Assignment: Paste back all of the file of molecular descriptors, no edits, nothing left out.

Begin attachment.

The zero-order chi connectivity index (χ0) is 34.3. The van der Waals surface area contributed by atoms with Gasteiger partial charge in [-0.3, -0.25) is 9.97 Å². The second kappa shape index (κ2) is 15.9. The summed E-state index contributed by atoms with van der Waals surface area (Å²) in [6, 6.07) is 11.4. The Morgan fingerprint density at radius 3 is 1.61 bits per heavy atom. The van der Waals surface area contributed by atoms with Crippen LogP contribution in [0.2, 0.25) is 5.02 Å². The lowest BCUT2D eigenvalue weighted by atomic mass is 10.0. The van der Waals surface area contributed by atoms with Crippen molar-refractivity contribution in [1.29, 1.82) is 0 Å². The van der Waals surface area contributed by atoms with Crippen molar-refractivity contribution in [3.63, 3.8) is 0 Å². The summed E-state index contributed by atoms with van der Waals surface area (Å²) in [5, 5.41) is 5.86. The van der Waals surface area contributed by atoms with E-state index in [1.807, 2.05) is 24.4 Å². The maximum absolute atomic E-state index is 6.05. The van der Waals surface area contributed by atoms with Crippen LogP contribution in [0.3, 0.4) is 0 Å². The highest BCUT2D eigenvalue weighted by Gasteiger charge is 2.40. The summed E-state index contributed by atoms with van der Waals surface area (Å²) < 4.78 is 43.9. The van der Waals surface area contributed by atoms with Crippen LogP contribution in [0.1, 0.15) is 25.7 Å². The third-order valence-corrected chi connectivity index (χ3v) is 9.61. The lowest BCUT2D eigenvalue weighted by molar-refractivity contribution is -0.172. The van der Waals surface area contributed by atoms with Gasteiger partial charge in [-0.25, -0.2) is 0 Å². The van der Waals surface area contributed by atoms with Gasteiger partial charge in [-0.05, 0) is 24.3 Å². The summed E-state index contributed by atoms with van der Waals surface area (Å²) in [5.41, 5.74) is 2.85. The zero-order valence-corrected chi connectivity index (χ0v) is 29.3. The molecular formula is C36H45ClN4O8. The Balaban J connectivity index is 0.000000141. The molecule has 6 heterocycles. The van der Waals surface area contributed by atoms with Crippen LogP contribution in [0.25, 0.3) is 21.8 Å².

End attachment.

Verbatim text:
The zero-order chi connectivity index (χ0) is 34.3. The van der Waals surface area contributed by atoms with Gasteiger partial charge in [-0.3, -0.25) is 9.97 Å². The second kappa shape index (κ2) is 15.9. The summed E-state index contributed by atoms with van der Waals surface area (Å²) in [6, 6.07) is 11.4. The Morgan fingerprint density at radius 3 is 1.61 bits per heavy atom. The van der Waals surface area contributed by atoms with Crippen LogP contribution in [0.2, 0.25) is 5.02 Å². The lowest BCUT2D eigenvalue weighted by atomic mass is 10.0. The van der Waals surface area contributed by atoms with Crippen molar-refractivity contribution in [1.29, 1.82) is 0 Å². The van der Waals surface area contributed by atoms with Crippen molar-refractivity contribution in [3.63, 3.8) is 0 Å². The summed E-state index contributed by atoms with van der Waals surface area (Å²) in [5, 5.41) is 5.86. The van der Waals surface area contributed by atoms with E-state index in [1.807, 2.05) is 24.4 Å². The maximum absolute atomic E-state index is 6.05. The van der Waals surface area contributed by atoms with Crippen LogP contribution in [0.3, 0.4) is 0 Å². The highest BCUT2D eigenvalue weighted by Gasteiger charge is 2.40. The summed E-state index contributed by atoms with van der Waals surface area (Å²) < 4.78 is 43.9. The van der Waals surface area contributed by atoms with Crippen LogP contribution in [0.1, 0.15) is 25.7 Å². The third-order valence-corrected chi connectivity index (χ3v) is 9.61. The lowest BCUT2D eigenvalue weighted by molar-refractivity contribution is -0.172. The van der Waals surface area contributed by atoms with Gasteiger partial charge in [-0.25, -0.2) is 0 Å². The van der Waals surface area contributed by atoms with Gasteiger partial charge in [-0.05, 0) is 24.3 Å². The summed E-state index contributed by atoms with van der Waals surface area (Å²) in [5.41, 5.74) is 2.85. The zero-order valence-corrected chi connectivity index (χ0v) is 29.3. The molecular formula is C36H45ClN4O8. The Balaban J connectivity index is 0.000000141. The molecule has 6 heterocycles. The van der Waals surface area contributed by atoms with Crippen LogP contribution in [0.25, 0.3) is 21.8 Å².